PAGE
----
2 – Plan – After I’d got over the initial shock of being a mother (prob about the three month mark) I tried to make sure I had one thing planned every day so that I would either get out of the house or have a play date at mine.  You need to see other people as it massively lifts your mood and also the more you get out, the easier it becomes – and we all know its like planning a military operation to get out the house with a new born! 

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3 – Classes –  I started swimming classes when he was four months old, which I still do today.  Every week is different, sometimes its amazing and the best time EVER, and other times I’m ready to throw him in the pool and leave him there.  Babies have moods just like us but I like having something active planned every week that we do together. He.Will.Be.A.Water.Baby.

4 – Alone time –  Make sure you have time for yourself.  Whatever your vice is make sure that you can make time for it.  Mine is wakeboarding and I’m lucky enough to have a very understanding husband who will actually push me out the door and send me to the lake if I’m being a pain in the ass.  If you’re on your own, use the nap time (if they do nap) or after they have gone to bed just sit and do nothing, have a bath, or have a glass of wine, a DIY mani/pedi, watch TV or whatever.  Just enjoy doing nothing, no house cleaning, no washing, no sterilising…


5 – Heath Visitors – if things are really getting on top of you, you will have a local heath visitor that you can call upon who will come to your house and talk through things. They don’t judge, they are there to help you learn your new role as a mother.

6 – Ignore Facebook – To an extent.  Every new mum wants to show off their new baby and how beautiful and amazing it is.  BUT don’t be fooled – these photos are just a snapshot in the day/week, its just that no one wants to put a photo up of their baby screaming, or of projectile vomit or of a poo explosion; or of themselves without their touché éclat.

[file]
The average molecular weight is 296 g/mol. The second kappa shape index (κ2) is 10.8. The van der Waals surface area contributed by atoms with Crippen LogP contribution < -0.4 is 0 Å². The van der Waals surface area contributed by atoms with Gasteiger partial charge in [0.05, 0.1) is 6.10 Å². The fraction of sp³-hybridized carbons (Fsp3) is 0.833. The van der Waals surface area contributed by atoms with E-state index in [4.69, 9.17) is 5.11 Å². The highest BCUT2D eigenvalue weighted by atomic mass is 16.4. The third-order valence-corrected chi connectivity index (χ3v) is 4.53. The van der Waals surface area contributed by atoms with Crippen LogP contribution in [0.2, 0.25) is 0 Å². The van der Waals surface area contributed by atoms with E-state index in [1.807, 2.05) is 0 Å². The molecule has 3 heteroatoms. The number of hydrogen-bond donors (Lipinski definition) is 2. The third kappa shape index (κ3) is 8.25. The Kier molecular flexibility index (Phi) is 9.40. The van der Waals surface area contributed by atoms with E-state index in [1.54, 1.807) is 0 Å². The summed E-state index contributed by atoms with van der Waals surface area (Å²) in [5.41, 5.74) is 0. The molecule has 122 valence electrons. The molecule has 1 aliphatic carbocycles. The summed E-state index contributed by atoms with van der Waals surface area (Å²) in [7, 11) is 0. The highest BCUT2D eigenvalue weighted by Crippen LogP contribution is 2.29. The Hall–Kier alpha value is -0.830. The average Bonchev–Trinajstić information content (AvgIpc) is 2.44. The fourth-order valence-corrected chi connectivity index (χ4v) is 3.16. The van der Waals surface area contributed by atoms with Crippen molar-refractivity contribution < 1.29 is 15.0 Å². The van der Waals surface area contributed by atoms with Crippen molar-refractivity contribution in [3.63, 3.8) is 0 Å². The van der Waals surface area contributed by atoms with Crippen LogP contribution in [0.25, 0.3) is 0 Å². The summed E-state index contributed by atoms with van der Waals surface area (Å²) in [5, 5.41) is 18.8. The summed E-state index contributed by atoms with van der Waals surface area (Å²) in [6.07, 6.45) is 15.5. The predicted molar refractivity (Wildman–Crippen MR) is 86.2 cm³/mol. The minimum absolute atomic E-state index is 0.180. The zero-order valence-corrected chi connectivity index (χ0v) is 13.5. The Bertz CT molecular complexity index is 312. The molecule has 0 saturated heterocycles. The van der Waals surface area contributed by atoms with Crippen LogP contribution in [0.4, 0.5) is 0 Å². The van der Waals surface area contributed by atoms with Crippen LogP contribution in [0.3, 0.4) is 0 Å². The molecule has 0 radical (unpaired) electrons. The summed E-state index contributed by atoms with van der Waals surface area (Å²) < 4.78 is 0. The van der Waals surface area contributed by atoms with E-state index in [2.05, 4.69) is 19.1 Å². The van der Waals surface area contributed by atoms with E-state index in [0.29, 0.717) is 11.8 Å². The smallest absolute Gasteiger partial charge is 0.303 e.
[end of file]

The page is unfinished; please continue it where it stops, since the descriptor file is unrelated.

7 – Advice Screen – We all love to give our two cents worth, friends, family, blogs, chatrooms, midwives etc…. listen to all the advice but screen what you actually need otherwise you can find yourself with ten different ways of doing one thing.  You’ll work out which is the easiest and most efficient for you, and be confident to say no to others who are trying to pursued you otherwise.  You’re the mother and so your gut feeling is usually the right one. 


8 – Get moving – You know me, the more active you are the more motivated you are and therefore the happier you are! 🙂 So for a while you can’t do anything after the birth but you can walk.  I would power walk with or without friends for an hour, three or four times a week just to get my body moving.  Its amazing how tired you are, and all you’re doing is laying in bed or sitting on the sofa, but looking after a newbie is so draining – so try to get moving to get the endorphins going. (I waited until my 6 week check up to start living room yoga, wakeboarding and working with a PT). 

9 – Date night – if you have friends and family around who can give you and your lobster just two hours one evening every couple of months, do it.  Its so refreshing to go out for a meal and talk to your beau without the baby.  Of course the first time you do this you end up just looking at photos of them on your phone anyway.  

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10 – Push your comfort zone – So when Ethan was five months we went to the coast for a week.  We stayed in a hotel with absolutely no room to move around once the travel cot was up.  We took the pushchair, sterilising gear, toys, beach gear, surfboards… our wagon was packed with EVERYTHING you could think of for a small baby.  Being away for a week in an unfamiliar environment made us think differently.  Also staying in a hotel means you have to eat out every meal with a baby – not relaxing!  So once we returned home, everything that normally felt difficult suddenly became a lot easier. 

I’m sure there are loads more helpful and handy tips that I’ve missed or not discovered… What helped you through the early months??